4. Loosen the rear wheel and give the chain enough slack to make removing/installing the sprocket easier.
5. Pull the sprocket off and make sure the chain doesn't hit the frame too hard to scratch it.
6. Put the new sprocket on by slipping the chain over it and then sliding the sprocket onto the shaft.
7. Install the washer (you can reuse the old one if it's not to gnarly from removing it the first time!) and then torque the nut down (use same fat guy and apply gear and brakes) - I used the same torque as required for the rear wheel axle nut...85-90 in-lbs. Fold the washer to one side of the nut using care with a screwdriver or a pair of channel locks.
8. Adjust the chain tension according to the manual (35-45mm play) and torque the rear wheel adjustment nuts and axle nut accordingly. I have a Motion Pro alignment tool and it is the bomb for ensuring proper chain alignment.
9. Install sprocket cover, sensor, and fairing.
10. Ride wheelies and accellerate away from all your jealous R1 owner friends.

Hey - I hope this helps. There's probably a milliion other ways to do it - but this worked for me. Good luck! :D
 

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Re: Countershaft Sprocket Install

zxpilot said:
RichTJ99 said:
Im still confused.

Do you need to remove the fairings? I have an impact gun (IR!!). I have not a clue at all on what I should be doing.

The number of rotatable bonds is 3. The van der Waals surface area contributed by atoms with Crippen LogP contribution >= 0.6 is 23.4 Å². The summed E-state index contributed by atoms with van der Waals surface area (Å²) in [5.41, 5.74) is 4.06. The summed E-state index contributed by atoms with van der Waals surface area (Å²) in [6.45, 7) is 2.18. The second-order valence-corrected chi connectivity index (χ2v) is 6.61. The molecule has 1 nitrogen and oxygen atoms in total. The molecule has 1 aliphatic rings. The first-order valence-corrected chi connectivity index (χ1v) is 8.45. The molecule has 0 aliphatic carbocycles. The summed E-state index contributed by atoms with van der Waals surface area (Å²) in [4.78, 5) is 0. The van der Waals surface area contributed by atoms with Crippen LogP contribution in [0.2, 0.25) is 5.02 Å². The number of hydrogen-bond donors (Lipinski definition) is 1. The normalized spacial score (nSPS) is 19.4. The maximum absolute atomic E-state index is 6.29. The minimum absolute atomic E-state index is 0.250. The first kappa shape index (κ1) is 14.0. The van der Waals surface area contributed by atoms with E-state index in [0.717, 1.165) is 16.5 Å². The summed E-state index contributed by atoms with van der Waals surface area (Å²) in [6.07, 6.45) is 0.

Can someone put some pics up on what to do?

A complete idiots guide would be great!

You might earn yourself a hall of fame star in the "tech" section :)
Rich - here's my 10 easy steps to a new and better you with a 16t sprocket...

1. Remove the countershaft sprocket cover and sensor. Be careful removing the cover so not to scratch the frame. Keep track of the washers on the bolts.
2. I removed my lower fairing just to be on the safe side - stuff can get scratched when Murphy's Law is applied.
3. Remove the countershaft sprocket with a deep socket/extension/breaker bar. Remember to flatten the bent washer retaining the countershaft nut. The nut comes off counterclockwise, and is a real bitch to loosen. I put the bike in gear, had a fat friend sit on the bike and apply both brakes while I cranked the breaker bar. It came loose right as I hurniated...8^). Remove the nut and washer.